CRICKET Australia chief James Sutherland says next week's second Test against India is "at this stage" in no danger of being shifted from Hyderabad despite bombings that killed at least a dozen people in the city on Thursday night.
At least two separate blasts occurred in a crowded area outside a movie theatre and a bus station in the southern city's suburb of Dilsukh Nagar, police said at the scene. Indian television reported that other cities had subsequently been placed on “high alert”. It was the first major bombing in India since September 2011.
Sutherland said the players had been fully briefed and had told team management their focus was on the first Test, which started today in Chennai, before the team heads to Hyderabad on Wednesday.
‘‘From the team’s point of view, our focus is wholly and solely on the field because we’ve got people off the field who are experts in what is going on (and) we’ll be advised by them,’’ Australian captain Michael Clarke said at the team’s hotel today before travelling to the ground amid high security.
Hyderabad's Rajiv Gandhi Stadium is due to play host to the second of four Tests in the Border-Gavaskar Trophy series between Australia and India. It is scheduled to begin on March 2 – with Michael Clarke's squad to arrive in the city next Wednesday after the conclusion of the first Test in Chennai, starting on Friday.
"We'll obviously take advice from relevant authorities and work with the BCCI and others here to make assessments around Hyderabad but at the same time plans have been in place for a long time," Sutherland said on Friday. "At this stage I wouldn't be calling into question things going ahead in Hyderabad going ahead."
Sutherland said Australia's team manager, Gavin Dovey, had sent players text messages overnight updating them on the situation and the increased security presence that has been added as a result of the explosions.
Dozens of extra police surrounded the Chennai hotel where the Australian and Indian teams are staying on Friday morning.
"As far as I'm concerned we are playing the second Test in Hyderabad next week. That's where we are at," said Sutherland, who is with the team in Chennai.
"We've got great confidence in the BCCI and the relevant authorities here to be able to prepare as best as possible for whatever issues may change from day to day. We're very comfortable with everything that has been done so far on this tour."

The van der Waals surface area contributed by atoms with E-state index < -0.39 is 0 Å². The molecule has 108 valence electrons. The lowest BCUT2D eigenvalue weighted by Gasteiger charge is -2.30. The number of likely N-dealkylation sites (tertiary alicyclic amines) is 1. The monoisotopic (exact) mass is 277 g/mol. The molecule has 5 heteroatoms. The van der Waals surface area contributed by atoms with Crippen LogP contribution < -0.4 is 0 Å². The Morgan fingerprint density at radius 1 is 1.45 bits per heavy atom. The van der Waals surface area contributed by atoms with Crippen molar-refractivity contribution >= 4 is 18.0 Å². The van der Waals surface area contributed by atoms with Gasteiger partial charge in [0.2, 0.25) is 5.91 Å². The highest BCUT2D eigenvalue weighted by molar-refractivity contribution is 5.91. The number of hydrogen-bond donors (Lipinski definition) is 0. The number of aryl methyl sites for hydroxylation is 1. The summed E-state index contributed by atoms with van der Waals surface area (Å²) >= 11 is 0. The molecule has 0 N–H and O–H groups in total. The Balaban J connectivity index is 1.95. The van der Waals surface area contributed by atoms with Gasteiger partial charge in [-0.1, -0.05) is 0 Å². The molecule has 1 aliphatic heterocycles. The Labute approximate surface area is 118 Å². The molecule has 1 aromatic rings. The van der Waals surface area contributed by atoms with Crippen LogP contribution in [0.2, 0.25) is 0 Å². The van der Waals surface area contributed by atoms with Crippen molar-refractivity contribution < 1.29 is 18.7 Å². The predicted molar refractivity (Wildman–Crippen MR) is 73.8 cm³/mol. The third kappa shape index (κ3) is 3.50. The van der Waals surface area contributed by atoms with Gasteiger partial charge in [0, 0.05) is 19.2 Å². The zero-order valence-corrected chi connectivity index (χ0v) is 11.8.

Sutherland said there had been no concern expressed from the players but they would be kept updated. "All they are interested in right now is this Test match here in Chennai."
Australian captain Michael Clarke added: "From the team's point of view, our focus is wholly and solely on the field because we've got people off the field who are experts in what is going on, we'll be advised by them. Our thoughts and prayers are with all the people of Hyderabad who have been affected."
Australian Cricketers' Association chief Paul Marsh said he had been in contact with the 17 players in Australia's touring squad and would engage the union's own security expert and liaise with Australia's Department of Foreign Affairs and Trade.
Travellers are advised on the DFAT website to “exercise a high degree of caution in India at this time because of the risk of terrorism [and] civil unrest”.
"It's day one of a Test match so I don't want to distract them but I've sent them all an email," Marsh said. "We also have own independent security advisor who assesses these type of situations. It's really about trying to understand what the level of risk is of going to Hyderabad. If the players have got any concerns they will voice them to me."
Indian media outlets claimed on Thursday night that Australia was refusing to travel to Hyderabad but this was strongly denied by a team spokesman in Chennai. "We are aware of the unfortunate incident in Hyderabad," he said. "The safety of the squad is of paramount importance and Australian team management and CA staff are liaising with the BCCI (Board of Control for Cricket in India), local authorities and the Australian High Commission to ensure we have all the appropriate information. To date, we have no information to suggest there is any threat to the team in Chennai as a result of the incident."
Australia previously cancelled a tour of Pakistan in March 2008 because of security concerns after a succession of six major attacks in the space of less than a month that killed more than 600 people. Australia has not toured there since, nor has any international team since Sri Lanka's team bus was attacked by armed militants en route to the Test ground in Lahore in 2009.
Bomb blasts have also cast a shadow over an Australian tour of India before. In September 2008 Cricket Australia ordered an urgent review of the security situation following five coordinated explosions in crowded markets in New Delhi that left at least 30 people dead and more than 100 injured. Three weeks later, however, Australia embarked on the tour and completed the four-Test series.